Collaborative Research: Embedding Public Engagement with Science at Long-Term Ecological Research Sites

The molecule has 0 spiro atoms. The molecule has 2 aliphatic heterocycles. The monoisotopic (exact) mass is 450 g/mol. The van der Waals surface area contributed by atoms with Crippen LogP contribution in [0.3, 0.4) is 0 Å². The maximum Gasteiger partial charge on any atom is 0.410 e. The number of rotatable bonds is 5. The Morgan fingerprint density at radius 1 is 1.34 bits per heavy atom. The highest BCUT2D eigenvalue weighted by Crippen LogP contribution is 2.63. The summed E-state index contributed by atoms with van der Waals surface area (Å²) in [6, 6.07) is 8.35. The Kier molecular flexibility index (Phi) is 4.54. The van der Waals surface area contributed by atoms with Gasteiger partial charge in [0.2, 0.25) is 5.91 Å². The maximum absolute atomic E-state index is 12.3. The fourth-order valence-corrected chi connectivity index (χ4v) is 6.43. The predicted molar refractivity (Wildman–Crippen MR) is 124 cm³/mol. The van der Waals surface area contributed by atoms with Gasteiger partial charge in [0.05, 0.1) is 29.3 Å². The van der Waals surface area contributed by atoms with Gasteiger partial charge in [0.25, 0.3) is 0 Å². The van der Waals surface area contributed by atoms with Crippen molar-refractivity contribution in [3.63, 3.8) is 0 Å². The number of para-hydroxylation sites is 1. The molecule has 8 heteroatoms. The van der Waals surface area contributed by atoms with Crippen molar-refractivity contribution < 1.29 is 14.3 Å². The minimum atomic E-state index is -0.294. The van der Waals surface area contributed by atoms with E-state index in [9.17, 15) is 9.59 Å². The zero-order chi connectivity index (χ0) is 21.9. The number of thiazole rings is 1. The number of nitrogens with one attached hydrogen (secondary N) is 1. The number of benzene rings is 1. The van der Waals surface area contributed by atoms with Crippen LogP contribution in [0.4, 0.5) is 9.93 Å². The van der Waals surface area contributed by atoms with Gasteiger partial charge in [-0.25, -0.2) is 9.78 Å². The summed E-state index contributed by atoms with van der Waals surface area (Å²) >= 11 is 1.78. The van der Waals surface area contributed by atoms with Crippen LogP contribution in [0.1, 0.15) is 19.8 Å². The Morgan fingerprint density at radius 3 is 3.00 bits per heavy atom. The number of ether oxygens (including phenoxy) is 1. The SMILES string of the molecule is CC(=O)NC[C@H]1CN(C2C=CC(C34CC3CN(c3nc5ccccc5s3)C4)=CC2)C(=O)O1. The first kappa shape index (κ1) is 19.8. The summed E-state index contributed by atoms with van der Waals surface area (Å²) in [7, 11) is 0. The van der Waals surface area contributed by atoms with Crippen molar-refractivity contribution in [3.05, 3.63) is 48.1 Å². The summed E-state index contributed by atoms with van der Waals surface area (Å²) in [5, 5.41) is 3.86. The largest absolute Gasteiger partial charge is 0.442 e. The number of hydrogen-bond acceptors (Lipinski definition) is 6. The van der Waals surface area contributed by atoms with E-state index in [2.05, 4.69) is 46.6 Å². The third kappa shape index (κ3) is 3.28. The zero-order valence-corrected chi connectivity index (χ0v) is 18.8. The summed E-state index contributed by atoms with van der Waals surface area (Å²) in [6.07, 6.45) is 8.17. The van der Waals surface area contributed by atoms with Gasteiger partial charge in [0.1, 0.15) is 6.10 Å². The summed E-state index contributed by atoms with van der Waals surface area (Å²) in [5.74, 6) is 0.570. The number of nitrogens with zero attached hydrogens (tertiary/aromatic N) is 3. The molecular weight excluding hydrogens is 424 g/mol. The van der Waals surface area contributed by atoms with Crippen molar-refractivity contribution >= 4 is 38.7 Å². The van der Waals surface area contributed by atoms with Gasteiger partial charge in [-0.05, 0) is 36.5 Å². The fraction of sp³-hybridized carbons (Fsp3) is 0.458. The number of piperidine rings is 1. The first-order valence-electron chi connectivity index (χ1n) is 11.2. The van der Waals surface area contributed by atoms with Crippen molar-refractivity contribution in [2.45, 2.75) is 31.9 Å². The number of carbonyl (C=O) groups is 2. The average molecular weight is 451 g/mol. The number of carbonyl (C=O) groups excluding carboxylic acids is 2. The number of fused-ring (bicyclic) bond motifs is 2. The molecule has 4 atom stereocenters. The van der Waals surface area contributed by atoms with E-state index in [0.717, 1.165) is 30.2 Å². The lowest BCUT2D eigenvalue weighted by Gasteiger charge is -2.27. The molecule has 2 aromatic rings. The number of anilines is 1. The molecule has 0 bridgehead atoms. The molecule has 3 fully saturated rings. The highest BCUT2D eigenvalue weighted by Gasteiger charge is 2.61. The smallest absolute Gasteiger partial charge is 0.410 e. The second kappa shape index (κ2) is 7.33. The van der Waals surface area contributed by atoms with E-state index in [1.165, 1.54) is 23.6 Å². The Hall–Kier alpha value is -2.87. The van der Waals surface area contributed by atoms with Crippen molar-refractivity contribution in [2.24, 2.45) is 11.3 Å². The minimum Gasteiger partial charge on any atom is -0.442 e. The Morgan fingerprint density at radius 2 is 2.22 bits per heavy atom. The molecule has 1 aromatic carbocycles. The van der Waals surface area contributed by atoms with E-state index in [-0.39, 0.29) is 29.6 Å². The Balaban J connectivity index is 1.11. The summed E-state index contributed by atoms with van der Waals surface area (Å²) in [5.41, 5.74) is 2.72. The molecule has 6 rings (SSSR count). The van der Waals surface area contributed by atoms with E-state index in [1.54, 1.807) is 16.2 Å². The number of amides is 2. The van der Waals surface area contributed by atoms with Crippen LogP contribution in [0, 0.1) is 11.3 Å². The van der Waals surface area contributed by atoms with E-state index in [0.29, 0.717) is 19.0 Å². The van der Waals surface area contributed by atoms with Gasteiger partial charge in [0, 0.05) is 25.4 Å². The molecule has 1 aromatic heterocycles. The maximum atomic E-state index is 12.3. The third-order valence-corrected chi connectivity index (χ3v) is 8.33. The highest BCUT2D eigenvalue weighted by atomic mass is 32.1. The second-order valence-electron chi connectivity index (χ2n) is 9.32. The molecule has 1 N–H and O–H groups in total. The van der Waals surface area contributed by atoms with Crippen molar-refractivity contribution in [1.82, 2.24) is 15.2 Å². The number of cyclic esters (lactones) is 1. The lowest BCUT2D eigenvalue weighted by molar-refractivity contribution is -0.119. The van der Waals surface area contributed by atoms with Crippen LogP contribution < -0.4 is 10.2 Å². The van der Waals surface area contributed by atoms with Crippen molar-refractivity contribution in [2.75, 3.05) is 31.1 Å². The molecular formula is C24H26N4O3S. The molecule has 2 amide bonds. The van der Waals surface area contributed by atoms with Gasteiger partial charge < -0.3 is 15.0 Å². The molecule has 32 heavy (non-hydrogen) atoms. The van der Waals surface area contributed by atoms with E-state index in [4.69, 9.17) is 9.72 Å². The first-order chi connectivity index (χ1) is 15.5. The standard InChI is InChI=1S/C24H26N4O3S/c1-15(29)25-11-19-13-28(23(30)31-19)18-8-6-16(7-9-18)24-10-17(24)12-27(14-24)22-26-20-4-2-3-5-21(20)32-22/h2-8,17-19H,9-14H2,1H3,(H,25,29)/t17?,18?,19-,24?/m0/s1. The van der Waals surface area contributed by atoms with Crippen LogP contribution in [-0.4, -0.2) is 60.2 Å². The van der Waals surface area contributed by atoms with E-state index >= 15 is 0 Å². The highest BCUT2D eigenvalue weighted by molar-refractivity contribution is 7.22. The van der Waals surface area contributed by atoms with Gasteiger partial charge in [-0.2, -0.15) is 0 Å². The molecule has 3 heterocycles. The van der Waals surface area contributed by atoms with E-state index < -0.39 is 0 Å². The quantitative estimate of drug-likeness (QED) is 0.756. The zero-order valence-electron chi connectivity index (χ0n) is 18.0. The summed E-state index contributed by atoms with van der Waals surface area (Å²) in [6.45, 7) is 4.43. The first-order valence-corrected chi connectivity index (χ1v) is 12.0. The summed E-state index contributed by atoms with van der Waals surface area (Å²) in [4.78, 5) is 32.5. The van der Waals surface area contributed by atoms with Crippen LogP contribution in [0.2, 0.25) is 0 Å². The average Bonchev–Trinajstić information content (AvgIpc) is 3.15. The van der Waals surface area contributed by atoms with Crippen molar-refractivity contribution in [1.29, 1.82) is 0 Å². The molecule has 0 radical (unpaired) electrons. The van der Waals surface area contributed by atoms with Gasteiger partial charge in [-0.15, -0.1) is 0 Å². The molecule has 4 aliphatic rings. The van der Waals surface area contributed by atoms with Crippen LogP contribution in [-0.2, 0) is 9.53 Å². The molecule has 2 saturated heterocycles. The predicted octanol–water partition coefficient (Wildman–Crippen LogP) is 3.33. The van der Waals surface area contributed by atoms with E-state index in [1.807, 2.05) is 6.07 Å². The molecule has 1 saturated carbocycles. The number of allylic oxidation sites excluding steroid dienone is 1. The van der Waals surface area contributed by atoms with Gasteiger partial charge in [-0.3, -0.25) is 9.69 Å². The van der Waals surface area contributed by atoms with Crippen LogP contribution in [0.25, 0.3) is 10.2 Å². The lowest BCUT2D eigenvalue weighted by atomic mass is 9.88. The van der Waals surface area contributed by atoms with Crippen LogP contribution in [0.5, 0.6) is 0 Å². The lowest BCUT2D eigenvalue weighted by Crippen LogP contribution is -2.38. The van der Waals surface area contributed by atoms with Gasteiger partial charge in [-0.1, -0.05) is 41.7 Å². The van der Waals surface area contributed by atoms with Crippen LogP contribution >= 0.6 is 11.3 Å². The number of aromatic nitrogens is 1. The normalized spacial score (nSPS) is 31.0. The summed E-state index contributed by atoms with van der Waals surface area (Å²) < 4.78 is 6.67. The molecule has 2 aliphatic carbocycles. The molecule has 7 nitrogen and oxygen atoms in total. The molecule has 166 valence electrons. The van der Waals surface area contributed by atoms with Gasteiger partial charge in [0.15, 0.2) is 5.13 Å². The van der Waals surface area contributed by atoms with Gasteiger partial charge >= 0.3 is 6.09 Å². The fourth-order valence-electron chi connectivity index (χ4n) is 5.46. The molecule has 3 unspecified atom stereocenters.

As part of its overall strategy to enhance learning in informal environments, the Advancing Informal STEM Learning (AISL) program seeks to advance new approaches to, and evidence-based understanding of, the design and development of STEM learning in informal environments. This includes providing multiple pathways for broadening access to and engagement in STEM learning experiences, advancing innovative research on and assessment of STEM learning in informal environments, and developing understandings of deeper learning by participants. This project will embed public engagement with science (PES) into the cultures and practices of two Long-Term Ecological Research (LTER) sites: the Hubbard Brook Experimental Forest in New Hampshire and the Harvard Forest in Massachusetts. The goals are 1) to build knowledge about the mutual learning between scientists and adult stakeholders in face-to-face engagement setting and 2) to develop evidence-based practices in the content of place-based ecosystem research. This is a collaborative project of 3 universities (Michigan State University, Harvard, and CUNY) and the two LTERs. Two primary research questions guide this work. First, how willing are participating scientists to take part in PES? What are their attitudes and beliefs about whether engagement can be effective and whether they have the necessary skills? Second, how willing are participating scientists to build relationships with stakeholders using normed tactics? Both qualitative and quantitative methods will be used to collect evidence including semi-structured interviews and surveys. A general set of hypothesis include that there will be positive changes in LTER scientists willingness to participate in PES, attitudes, and efficacy beliefs.
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